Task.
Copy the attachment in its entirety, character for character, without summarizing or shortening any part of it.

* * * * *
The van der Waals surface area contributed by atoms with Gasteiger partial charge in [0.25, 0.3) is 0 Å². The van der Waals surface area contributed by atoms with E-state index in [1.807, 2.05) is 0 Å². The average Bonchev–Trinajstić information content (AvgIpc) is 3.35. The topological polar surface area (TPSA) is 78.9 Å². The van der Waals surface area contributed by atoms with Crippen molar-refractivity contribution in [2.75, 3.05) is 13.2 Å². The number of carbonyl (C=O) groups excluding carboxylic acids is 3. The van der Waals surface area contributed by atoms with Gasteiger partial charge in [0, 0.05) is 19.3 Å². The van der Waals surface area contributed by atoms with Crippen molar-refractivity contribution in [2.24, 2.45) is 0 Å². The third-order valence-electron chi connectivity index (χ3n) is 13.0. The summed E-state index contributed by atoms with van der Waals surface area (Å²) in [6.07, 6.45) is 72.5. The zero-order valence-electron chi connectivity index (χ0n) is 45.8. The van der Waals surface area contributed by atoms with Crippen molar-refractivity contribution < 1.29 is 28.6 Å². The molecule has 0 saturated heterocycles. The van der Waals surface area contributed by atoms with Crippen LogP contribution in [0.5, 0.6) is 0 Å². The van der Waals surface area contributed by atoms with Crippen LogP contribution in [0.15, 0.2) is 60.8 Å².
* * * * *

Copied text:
The van der Waals surface area contributed by atoms with Gasteiger partial charge in [0.25, 0.3) is 0 Å². The van der Waals surface area contributed by atoms with E-state index in [1.807, 2.05) is 0 Å². The average Bonchev–Trinajstić information content (AvgIpc) is 3.35. The topological polar surface area (TPSA) is 78.9 Å². The van der Waals surface area contributed by atoms with Crippen molar-refractivity contribution in [2.75, 3.05) is 13.2 Å². The number of carbonyl (C=O) groups excluding carboxylic acids is 3. The van der Waals surface area contributed by atoms with Gasteiger partial charge in [0, 0.05) is 19.3 Å². The van der Waals surface area contributed by atoms with Crippen molar-refractivity contribution in [2.24, 2.45) is 0 Å². The third-order valence-electron chi connectivity index (χ3n) is 13.0. The summed E-state index contributed by atoms with van der Waals surface area (Å²) in [6.07, 6.45) is 72.5. The zero-order valence-electron chi connectivity index (χ0n) is 45.8. The van der Waals surface area contributed by atoms with Crippen molar-refractivity contribution < 1.29 is 28.6 Å². The molecule has 0 saturated heterocycles. The van der Waals surface area contributed by atoms with Crippen LogP contribution in [0.5, 0.6) is 0 Å². The van der Waals surface area contributed by atoms with Crippen LogP contribution in [0.15, 0.2) is 60.8 Å².